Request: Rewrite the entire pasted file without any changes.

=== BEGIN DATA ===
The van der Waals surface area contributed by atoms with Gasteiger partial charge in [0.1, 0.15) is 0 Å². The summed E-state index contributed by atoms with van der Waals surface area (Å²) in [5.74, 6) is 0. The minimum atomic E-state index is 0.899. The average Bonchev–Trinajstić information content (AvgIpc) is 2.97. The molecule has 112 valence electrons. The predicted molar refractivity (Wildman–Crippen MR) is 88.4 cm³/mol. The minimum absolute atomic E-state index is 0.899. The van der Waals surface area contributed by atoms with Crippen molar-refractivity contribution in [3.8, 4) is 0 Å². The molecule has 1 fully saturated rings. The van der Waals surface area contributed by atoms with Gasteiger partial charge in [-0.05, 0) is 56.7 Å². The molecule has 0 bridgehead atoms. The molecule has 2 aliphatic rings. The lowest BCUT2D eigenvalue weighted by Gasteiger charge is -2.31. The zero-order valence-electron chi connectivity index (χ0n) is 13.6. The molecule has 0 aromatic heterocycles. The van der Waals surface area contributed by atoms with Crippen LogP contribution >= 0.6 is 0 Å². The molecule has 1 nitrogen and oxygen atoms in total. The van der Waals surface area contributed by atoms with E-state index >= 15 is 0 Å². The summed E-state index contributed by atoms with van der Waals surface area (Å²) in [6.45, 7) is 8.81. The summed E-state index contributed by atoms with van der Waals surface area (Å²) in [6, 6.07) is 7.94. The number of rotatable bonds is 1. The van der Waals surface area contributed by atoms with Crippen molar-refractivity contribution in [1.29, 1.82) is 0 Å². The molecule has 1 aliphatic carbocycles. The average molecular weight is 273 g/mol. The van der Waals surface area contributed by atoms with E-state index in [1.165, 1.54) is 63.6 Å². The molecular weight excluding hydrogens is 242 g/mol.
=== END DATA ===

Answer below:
The van der Waals surface area contributed by atoms with Gasteiger partial charge in [0.1, 0.15) is 0 Å². The summed E-state index contributed by atoms with van der Waals surface area (Å²) in [5.74, 6) is 0. The minimum atomic E-state index is 0.899. The average Bonchev–Trinajstić information content (AvgIpc) is 2.97. The molecule has 112 valence electrons. The predicted molar refractivity (Wildman–Crippen MR) is 88.4 cm³/mol. The minimum absolute atomic E-state index is 0.899. The van der Waals surface area contributed by atoms with Crippen molar-refractivity contribution in [3.8, 4) is 0 Å². The molecule has 1 fully saturated rings. The van der Waals surface area contributed by atoms with Gasteiger partial charge in [-0.05, 0) is 56.7 Å². The molecule has 0 bridgehead atoms. The molecule has 2 aliphatic rings. The lowest BCUT2D eigenvalue weighted by Gasteiger charge is -2.31. The zero-order valence-electron chi connectivity index (χ0n) is 13.6. The molecule has 0 aromatic heterocycles. The van der Waals surface area contributed by atoms with Crippen LogP contribution >= 0.6 is 0 Å². The molecule has 1 nitrogen and oxygen atoms in total. The van der Waals surface area contributed by atoms with E-state index >= 15 is 0 Å². The summed E-state index contributed by atoms with van der Waals surface area (Å²) in [6.45, 7) is 8.81. The summed E-state index contributed by atoms with van der Waals surface area (Å²) in [6, 6.07) is 7.94. The number of rotatable bonds is 1. The van der Waals surface area contributed by atoms with Crippen molar-refractivity contribution in [1.29, 1.82) is 0 Å². The molecule has 1 aliphatic carbocycles. The average molecular weight is 273 g/mol. The van der Waals surface area contributed by atoms with E-state index in [1.165, 1.54) is 63.6 Å². The molecular weight excluding hydrogens is 242 g/mol.